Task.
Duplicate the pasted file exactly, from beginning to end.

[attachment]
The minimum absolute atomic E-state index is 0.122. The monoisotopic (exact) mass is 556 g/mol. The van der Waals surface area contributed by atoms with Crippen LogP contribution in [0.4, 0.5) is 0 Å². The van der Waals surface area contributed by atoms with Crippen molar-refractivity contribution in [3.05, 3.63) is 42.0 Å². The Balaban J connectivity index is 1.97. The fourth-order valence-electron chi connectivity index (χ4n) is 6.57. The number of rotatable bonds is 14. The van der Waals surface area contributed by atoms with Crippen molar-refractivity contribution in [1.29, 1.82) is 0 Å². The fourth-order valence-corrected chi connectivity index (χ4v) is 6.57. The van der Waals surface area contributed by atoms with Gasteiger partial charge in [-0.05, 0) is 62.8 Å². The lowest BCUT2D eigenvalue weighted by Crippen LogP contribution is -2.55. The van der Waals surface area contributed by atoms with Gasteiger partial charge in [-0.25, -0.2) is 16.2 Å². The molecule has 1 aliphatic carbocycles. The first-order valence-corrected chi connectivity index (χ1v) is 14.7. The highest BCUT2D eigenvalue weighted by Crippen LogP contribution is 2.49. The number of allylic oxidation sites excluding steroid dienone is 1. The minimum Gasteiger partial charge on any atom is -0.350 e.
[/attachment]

The minimum absolute atomic E-state index is 0.122. The monoisotopic (exact) mass is 556 g/mol. The van der Waals surface area contributed by atoms with Crippen LogP contribution in [0.4, 0.5) is 0 Å². The van der Waals surface area contributed by atoms with Crippen molar-refractivity contribution in [3.05, 3.63) is 42.0 Å². The Balaban J connectivity index is 1.97. The fourth-order valence-electron chi connectivity index (χ4n) is 6.57. The number of rotatable bonds is 14. The van der Waals surface area contributed by atoms with Crippen molar-refractivity contribution in [1.29, 1.82) is 0 Å². The fourth-order valence-corrected chi connectivity index (χ4v) is 6.57. The van der Waals surface area contributed by atoms with Gasteiger partial charge in [-0.05, 0) is 62.8 Å². The lowest BCUT2D eigenvalue weighted by Crippen LogP contribution is -2.55. The van der Waals surface area contributed by atoms with Gasteiger partial charge in [-0.25, -0.2) is 16.2 Å². The molecule has 1 aliphatic carbocycles. The first-order valence-corrected chi connectivity index (χ1v) is 14.7. The highest BCUT2D eigenvalue weighted by Crippen LogP contribution is 2.49. The number of allylic oxidation sites excluding steroid dienone is 1. The minimum Gasteiger partial charge on any atom is -0.350 e.